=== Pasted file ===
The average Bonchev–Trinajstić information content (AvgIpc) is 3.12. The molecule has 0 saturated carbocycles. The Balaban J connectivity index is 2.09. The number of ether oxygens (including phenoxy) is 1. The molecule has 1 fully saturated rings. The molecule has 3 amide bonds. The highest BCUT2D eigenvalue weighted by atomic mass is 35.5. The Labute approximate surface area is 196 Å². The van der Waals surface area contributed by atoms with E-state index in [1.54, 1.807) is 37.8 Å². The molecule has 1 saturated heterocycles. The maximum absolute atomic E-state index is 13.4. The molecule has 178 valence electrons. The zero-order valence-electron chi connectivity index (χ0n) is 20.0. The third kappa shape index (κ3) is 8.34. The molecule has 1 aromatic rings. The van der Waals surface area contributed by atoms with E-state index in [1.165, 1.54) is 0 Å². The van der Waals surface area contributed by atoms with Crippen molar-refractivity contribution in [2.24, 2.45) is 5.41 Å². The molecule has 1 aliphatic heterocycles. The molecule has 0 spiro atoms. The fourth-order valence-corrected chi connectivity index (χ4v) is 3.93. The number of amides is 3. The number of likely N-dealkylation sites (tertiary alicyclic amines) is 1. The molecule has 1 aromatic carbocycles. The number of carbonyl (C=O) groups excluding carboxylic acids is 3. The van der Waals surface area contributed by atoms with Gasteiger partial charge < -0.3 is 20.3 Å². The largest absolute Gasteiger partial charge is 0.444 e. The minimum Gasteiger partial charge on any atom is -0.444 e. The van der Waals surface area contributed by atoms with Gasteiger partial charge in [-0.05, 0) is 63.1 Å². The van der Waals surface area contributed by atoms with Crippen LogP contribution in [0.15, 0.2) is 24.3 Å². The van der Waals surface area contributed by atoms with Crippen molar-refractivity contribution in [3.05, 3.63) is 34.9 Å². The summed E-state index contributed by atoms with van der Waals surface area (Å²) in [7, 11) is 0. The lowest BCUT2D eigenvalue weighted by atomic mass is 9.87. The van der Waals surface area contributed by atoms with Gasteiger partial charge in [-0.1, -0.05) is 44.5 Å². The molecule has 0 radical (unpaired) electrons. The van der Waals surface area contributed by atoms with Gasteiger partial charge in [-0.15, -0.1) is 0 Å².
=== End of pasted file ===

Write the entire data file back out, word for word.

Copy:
The average Bonchev–Trinajstić information content (AvgIpc) is 3.12. The molecule has 0 saturated carbocycles. The Balaban J connectivity index is 2.09. The number of ether oxygens (including phenoxy) is 1. The molecule has 1 fully saturated rings. The molecule has 3 amide bonds. The highest BCUT2D eigenvalue weighted by atomic mass is 35.5. The Labute approximate surface area is 196 Å². The van der Waals surface area contributed by atoms with E-state index in [1.54, 1.807) is 37.8 Å². The molecule has 1 saturated heterocycles. The maximum absolute atomic E-state index is 13.4. The molecule has 178 valence electrons. The zero-order valence-electron chi connectivity index (χ0n) is 20.0. The third kappa shape index (κ3) is 8.34. The molecule has 1 aromatic rings. The van der Waals surface area contributed by atoms with E-state index in [1.165, 1.54) is 0 Å². The van der Waals surface area contributed by atoms with Crippen molar-refractivity contribution in [2.24, 2.45) is 5.41 Å². The molecule has 1 aliphatic heterocycles. The molecule has 0 spiro atoms. The fourth-order valence-corrected chi connectivity index (χ4v) is 3.93. The number of amides is 3. The number of likely N-dealkylation sites (tertiary alicyclic amines) is 1. The molecule has 1 aromatic carbocycles. The number of carbonyl (C=O) groups excluding carboxylic acids is 3. The van der Waals surface area contributed by atoms with Gasteiger partial charge < -0.3 is 20.3 Å². The largest absolute Gasteiger partial charge is 0.444 e. The minimum Gasteiger partial charge on any atom is -0.444 e. The van der Waals surface area contributed by atoms with Gasteiger partial charge in [-0.05, 0) is 63.1 Å². The van der Waals surface area contributed by atoms with Crippen LogP contribution in [0.15, 0.2) is 24.3 Å². The van der Waals surface area contributed by atoms with Crippen molar-refractivity contribution in [3.05, 3.63) is 34.9 Å². The summed E-state index contributed by atoms with van der Waals surface area (Å²) in [7, 11) is 0. The lowest BCUT2D eigenvalue weighted by atomic mass is 9.87. The van der Waals surface area contributed by atoms with Gasteiger partial charge in [-0.1, -0.05) is 44.5 Å². The molecule has 0 radical (unpaired) electrons. The van der Waals surface area contributed by atoms with Gasteiger partial charge in [-0.15, -0.1) is 0 Å².